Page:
Within surfing and rescue communities, the media has gained a bad reputation for exaggerating the threat swells pose to beachgoers, ironically putting them at even greater risk.
While the vast majority of deaths on U.S. beaches are caused by “fatal” rip currents, experts warn that in almost every case, the fatality was not caused by the current itself, but rather by the swimmer’s reaction.
DailyMail.com spoke to Wyatt Werneth – former Lifeguard Chief of Brevard County in Florida – about how to deal with rip currents and his advice was pretty simple: “Just lay on your back and float, that’s all you need to do.”
Like a A shortage of lifeguards plagues the US coastal statesswimmers hitting the country’s beaches this summer are being encouraged to educate themselves about rip currents and other ocean hazards.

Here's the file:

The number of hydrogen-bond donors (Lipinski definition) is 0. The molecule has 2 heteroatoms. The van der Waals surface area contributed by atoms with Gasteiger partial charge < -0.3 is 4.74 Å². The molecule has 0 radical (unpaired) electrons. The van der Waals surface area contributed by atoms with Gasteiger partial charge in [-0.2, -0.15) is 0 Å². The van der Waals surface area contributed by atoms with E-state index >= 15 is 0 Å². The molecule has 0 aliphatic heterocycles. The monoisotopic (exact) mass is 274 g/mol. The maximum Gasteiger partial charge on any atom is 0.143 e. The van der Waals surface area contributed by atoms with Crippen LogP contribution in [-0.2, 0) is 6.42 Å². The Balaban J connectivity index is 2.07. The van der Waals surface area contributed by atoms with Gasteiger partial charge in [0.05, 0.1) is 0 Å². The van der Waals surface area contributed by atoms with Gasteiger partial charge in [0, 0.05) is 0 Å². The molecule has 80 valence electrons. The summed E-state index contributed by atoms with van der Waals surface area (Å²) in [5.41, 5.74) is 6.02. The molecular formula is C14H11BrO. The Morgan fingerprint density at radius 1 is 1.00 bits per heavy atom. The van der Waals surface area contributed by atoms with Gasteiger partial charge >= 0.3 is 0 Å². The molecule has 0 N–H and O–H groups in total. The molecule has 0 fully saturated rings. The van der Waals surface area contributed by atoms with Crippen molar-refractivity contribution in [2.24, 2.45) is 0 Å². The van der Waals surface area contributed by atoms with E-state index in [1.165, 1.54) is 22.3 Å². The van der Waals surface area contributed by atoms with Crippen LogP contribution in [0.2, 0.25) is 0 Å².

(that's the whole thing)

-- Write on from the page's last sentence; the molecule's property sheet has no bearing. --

Rips are strong, narrow currents that flow roughly from the shoreline through the surf and out to sea. Crucially, they never flow down and cannot pull swimmers underwater.
Wyatt Werneth served as chief lifeguard for Florida’s Brevard County from 1999 to 2008.
Wereneth said the typical advice to swim parallel to shore to escape a current wasn’t always effective because where there’s a gulf stream, there’s often another next to it. Trying too hard to escape can cause exhaustion and result in drowning. Pictured is a series of rip currents above Pensacola Beach in Florida
According to the United States Lifesaving Association, more than 100 deaths a year in the US are caused by rip currents, almost all of which are avoidable. This year alone, rip currents have killed 39 people, according to the National Weather Service.
Nearly half of those were in Florida.
Werneth was the Chief Lifeguard from 1999 to 2008, during which time he trained hundreds to man Brevard County’s 45-mile shoreline.
Now based in Cocoa Beach, Florida, he serves as a spokesperson for the National Lifeguard Association and in the aviation unit of the Brevard County Sheriff’s Office, conducting sea rescues from a helicopter.
In 2007, he paddleboarded 345 miles from Miami to Jacksonville to raise awareness of rip currents, a stunt for which he became a Guinness World Record holder.